A Vermont couple who married in April may be split up after the U.S. Citizenship and Immigration Service denied their application for a spousal green card.
Frances Herbert and Takako Ueda, a Japanese immigrant, have been together for 10 years, and Ueda has been living in the United States legally on a student visa. But that visa expired recently, and so the couple compiled 600 pages of documentation to apply for a green card on the basis that Ueda is married to an American citizen.
But on Dec. 1, they received a letter from the Citizenship and Immigration Service informing them that their application had been denied and instructing Ueda to return to Japan within 30 days.
It's despicable, Herbert told The Washington Post. We had 600 pages of proof [of our marriage], and 599 of them were completely ignored. One line on one page is what they paid attention to.
That was the line that said Herbert and Ueda were both women.
Their marriage is legal in Vermont, which began allowing civil unions in 2000 and same-sex marriage in 2009. But the Defense of Marriage Act forbids the recognition of same-sex marriages at the federal level, and the letter Ueda received said, Your spouse is not a person of the opposite sex. Therefore, under the DOMA, your petition must be denied.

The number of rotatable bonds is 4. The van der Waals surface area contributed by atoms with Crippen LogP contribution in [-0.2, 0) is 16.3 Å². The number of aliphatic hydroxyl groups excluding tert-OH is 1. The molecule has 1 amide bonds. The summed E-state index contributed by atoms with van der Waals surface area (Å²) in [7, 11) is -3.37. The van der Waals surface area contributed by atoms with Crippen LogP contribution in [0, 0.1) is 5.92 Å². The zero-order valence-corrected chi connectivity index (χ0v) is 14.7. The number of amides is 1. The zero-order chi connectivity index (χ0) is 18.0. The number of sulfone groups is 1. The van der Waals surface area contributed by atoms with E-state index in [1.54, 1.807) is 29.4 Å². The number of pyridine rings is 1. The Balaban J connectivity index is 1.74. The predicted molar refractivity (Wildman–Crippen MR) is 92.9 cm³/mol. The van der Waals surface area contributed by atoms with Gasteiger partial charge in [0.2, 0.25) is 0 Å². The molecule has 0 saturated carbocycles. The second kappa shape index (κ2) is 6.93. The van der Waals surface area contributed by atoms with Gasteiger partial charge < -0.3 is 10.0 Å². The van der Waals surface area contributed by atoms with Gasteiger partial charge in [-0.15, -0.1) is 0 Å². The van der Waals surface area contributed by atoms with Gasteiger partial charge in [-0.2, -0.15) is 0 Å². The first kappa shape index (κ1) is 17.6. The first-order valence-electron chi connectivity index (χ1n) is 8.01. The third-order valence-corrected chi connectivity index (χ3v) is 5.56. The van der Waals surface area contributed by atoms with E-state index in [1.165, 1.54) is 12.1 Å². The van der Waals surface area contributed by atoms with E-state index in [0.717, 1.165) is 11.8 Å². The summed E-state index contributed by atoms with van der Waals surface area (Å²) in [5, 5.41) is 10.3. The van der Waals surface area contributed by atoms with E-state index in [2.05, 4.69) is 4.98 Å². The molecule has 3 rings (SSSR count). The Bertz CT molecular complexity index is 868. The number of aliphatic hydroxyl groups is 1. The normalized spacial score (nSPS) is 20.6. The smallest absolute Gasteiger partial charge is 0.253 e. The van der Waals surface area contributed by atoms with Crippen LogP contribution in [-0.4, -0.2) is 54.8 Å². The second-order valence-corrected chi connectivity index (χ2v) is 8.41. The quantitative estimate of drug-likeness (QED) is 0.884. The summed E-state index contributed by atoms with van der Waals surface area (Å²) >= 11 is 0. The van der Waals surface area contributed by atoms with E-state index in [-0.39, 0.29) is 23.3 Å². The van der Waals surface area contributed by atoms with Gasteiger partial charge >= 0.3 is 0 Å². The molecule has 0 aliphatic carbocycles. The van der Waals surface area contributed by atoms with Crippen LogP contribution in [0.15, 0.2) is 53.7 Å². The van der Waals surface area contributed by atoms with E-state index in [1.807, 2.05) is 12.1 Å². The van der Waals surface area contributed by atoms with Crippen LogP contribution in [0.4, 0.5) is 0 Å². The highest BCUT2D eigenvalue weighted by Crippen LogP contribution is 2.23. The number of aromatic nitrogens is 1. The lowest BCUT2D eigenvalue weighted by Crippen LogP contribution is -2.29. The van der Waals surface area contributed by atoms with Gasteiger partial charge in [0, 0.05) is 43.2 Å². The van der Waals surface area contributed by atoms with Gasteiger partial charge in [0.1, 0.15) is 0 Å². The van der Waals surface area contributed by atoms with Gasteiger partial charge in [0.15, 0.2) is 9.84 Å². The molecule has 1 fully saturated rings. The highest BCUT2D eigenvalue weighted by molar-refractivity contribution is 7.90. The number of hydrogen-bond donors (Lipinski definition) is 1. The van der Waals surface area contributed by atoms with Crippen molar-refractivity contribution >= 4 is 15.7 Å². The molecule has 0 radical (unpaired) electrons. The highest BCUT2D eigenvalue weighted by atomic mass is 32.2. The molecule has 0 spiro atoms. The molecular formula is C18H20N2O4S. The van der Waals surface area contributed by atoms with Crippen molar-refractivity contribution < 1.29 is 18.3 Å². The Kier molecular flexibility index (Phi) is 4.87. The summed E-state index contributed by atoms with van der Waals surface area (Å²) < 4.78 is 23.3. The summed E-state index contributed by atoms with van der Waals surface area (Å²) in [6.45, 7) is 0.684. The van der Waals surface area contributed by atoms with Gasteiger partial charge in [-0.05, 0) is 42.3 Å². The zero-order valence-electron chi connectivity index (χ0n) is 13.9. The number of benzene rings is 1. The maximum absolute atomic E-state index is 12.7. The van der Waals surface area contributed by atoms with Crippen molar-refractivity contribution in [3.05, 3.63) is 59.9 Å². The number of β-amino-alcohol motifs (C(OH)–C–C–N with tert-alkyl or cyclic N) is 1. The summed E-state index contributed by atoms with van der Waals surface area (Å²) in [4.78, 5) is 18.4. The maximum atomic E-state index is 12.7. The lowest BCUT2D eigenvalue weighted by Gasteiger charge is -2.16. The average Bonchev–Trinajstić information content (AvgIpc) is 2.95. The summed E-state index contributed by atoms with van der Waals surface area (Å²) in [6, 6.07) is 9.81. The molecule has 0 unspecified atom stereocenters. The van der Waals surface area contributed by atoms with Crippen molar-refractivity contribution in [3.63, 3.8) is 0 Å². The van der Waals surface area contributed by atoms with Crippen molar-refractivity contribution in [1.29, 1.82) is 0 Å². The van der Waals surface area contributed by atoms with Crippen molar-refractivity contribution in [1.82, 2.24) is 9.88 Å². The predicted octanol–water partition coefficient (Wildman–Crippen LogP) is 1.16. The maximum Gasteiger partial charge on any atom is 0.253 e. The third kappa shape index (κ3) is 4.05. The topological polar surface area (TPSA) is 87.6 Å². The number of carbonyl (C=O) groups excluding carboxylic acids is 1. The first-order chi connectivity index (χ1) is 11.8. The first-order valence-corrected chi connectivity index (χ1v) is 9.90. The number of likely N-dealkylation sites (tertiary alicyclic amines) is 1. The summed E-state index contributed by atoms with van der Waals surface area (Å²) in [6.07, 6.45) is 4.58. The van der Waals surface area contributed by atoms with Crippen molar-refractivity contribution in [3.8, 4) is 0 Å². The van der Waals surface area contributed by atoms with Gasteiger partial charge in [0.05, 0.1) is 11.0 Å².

Now the couple and their lawyer, Tom Plummer of the legal aid group Immigration Equality, are asking that Ueda's deportation to be stayed until a federal court can rule on whether DOMA is constitutional.
Many people have questioned the constitutionality of the law -- which was signed in 1996 by President Bill Clinton and defines marriage as only a legal union between one man and one woman as husband and wife for federal purposes, but allows the recognition of same-sex marriages by individual states -- under the due process and equal protection clauses of the 14th Amendment, and the Obama administration announced in February that it would no longer defend DOMA against legal challenges.
Several cases challenging DOMA are making their way through the federal court system, but until rulings are handed down, it remains in effect.
Ueda probably will not be deported if she fails to leave the country by Dec. 31, because immigration officials are overwhelmed and thus tend to focus on people who have criminal records or otherwise pose a threat to the country. But she would become an illegal immigrant, which neither she nor Herbert wants.
Takako has been here lawfully, Herbert told The Brattleboro Reformer, a local newspaper. We haven't done anything that is questionable under the law. She's been a student. We aren't a threat to this country, and neither are thousands of other couples. We just want to be respected and live our lives and carry on without the threat of Takako being shipped back to Japan.